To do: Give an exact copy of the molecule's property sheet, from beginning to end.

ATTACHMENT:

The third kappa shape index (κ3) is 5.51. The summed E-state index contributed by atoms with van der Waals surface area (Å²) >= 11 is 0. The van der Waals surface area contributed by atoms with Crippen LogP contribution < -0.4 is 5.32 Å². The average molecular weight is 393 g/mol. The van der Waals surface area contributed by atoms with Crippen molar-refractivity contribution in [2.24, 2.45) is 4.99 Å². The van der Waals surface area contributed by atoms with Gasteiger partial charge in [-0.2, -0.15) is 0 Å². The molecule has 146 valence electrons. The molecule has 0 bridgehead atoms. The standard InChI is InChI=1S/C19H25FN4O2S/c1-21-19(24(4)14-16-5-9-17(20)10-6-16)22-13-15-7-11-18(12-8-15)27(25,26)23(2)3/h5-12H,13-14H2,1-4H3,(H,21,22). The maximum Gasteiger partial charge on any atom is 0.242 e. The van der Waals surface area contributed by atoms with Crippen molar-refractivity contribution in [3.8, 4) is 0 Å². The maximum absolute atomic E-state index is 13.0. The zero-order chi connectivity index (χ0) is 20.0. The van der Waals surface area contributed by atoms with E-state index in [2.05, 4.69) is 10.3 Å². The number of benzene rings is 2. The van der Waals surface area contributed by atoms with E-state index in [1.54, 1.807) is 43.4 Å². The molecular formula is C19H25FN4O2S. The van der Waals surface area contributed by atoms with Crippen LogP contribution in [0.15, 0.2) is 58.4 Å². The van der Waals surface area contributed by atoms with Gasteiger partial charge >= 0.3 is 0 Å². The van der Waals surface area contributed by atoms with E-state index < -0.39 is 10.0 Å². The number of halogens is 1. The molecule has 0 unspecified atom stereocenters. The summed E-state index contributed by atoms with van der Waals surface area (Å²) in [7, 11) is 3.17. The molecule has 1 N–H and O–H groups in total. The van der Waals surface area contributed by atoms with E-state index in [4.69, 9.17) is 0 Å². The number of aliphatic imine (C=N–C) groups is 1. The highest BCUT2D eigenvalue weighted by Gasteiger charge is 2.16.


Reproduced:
The third kappa shape index (κ3) is 5.51. The summed E-state index contributed by atoms with van der Waals surface area (Å²) >= 11 is 0. The van der Waals surface area contributed by atoms with Crippen LogP contribution < -0.4 is 5.32 Å². The average molecular weight is 393 g/mol. The van der Waals surface area contributed by atoms with Crippen molar-refractivity contribution in [2.24, 2.45) is 4.99 Å². The van der Waals surface area contributed by atoms with Gasteiger partial charge in [-0.2, -0.15) is 0 Å². The molecule has 146 valence electrons. The molecule has 0 bridgehead atoms. The standard InChI is InChI=1S/C19H25FN4O2S/c1-21-19(24(4)14-16-5-9-17(20)10-6-16)22-13-15-7-11-18(12-8-15)27(25,26)23(2)3/h5-12H,13-14H2,1-4H3,(H,21,22). The maximum Gasteiger partial charge on any atom is 0.242 e. The van der Waals surface area contributed by atoms with Crippen molar-refractivity contribution in [3.8, 4) is 0 Å². The maximum absolute atomic E-state index is 13.0. The zero-order chi connectivity index (χ0) is 20.0. The van der Waals surface area contributed by atoms with E-state index in [2.05, 4.69) is 10.3 Å². The number of benzene rings is 2. The van der Waals surface area contributed by atoms with E-state index in [1.54, 1.807) is 43.4 Å². The molecular formula is C19H25FN4O2S. The van der Waals surface area contributed by atoms with Crippen LogP contribution in [0.15, 0.2) is 58.4 Å². The van der Waals surface area contributed by atoms with Gasteiger partial charge >= 0.3 is 0 Å². The van der Waals surface area contributed by atoms with E-state index < -0.39 is 10.0 Å². The number of halogens is 1. The molecule has 0 unspecified atom stereocenters. The summed E-state index contributed by atoms with van der Waals surface area (Å²) in [7, 11) is 3.17. The molecule has 1 N–H and O–H groups in total. The van der Waals surface area contributed by atoms with E-state index in [4.69, 9.17) is 0 Å². The number of aliphatic imine (C=N–C) groups is 1. The highest BCUT2D eigenvalue weighted by Gasteiger charge is 2.16.